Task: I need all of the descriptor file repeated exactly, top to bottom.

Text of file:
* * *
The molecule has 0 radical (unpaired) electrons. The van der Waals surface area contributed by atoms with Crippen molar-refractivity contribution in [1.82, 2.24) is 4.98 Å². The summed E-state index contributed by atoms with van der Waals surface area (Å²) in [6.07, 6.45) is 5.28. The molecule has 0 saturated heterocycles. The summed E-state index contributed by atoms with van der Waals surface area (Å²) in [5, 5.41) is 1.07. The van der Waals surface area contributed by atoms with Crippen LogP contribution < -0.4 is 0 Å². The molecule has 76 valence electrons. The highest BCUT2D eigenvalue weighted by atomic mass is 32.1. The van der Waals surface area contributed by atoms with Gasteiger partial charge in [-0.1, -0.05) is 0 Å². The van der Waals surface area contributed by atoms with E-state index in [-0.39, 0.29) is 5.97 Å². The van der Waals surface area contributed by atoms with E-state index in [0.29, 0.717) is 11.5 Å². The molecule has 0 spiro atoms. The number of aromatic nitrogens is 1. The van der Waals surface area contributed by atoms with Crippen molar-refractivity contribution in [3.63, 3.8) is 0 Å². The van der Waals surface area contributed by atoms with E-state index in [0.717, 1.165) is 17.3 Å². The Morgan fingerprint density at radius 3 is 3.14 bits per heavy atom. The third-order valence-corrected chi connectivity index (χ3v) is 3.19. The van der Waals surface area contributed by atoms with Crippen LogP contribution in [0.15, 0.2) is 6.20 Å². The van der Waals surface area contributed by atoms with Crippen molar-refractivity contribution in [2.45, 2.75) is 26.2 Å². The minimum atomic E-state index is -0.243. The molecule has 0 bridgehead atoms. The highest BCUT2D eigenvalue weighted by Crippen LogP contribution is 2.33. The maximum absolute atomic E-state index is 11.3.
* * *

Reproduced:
The molecule has 0 radical (unpaired) electrons. The van der Waals surface area contributed by atoms with Crippen molar-refractivity contribution in [1.82, 2.24) is 4.98 Å². The summed E-state index contributed by atoms with van der Waals surface area (Å²) in [6.07, 6.45) is 5.28. The molecule has 0 saturated heterocycles. The summed E-state index contributed by atoms with van der Waals surface area (Å²) in [5, 5.41) is 1.07. The van der Waals surface area contributed by atoms with Crippen LogP contribution < -0.4 is 0 Å². The molecule has 76 valence electrons. The highest BCUT2D eigenvalue weighted by atomic mass is 32.1. The van der Waals surface area contributed by atoms with Gasteiger partial charge in [-0.1, -0.05) is 0 Å². The van der Waals surface area contributed by atoms with E-state index in [-0.39, 0.29) is 5.97 Å². The van der Waals surface area contributed by atoms with E-state index in [0.29, 0.717) is 11.5 Å². The molecule has 0 spiro atoms. The number of aromatic nitrogens is 1. The van der Waals surface area contributed by atoms with Crippen molar-refractivity contribution in [3.63, 3.8) is 0 Å². The van der Waals surface area contributed by atoms with E-state index in [0.717, 1.165) is 17.3 Å². The Morgan fingerprint density at radius 3 is 3.14 bits per heavy atom. The third-order valence-corrected chi connectivity index (χ3v) is 3.19. The van der Waals surface area contributed by atoms with Crippen LogP contribution in [0.15, 0.2) is 6.20 Å². The van der Waals surface area contributed by atoms with Crippen molar-refractivity contribution in [2.45, 2.75) is 26.2 Å². The minimum atomic E-state index is -0.243. The molecule has 0 bridgehead atoms. The highest BCUT2D eigenvalue weighted by Crippen LogP contribution is 2.33. The maximum absolute atomic E-state index is 11.3.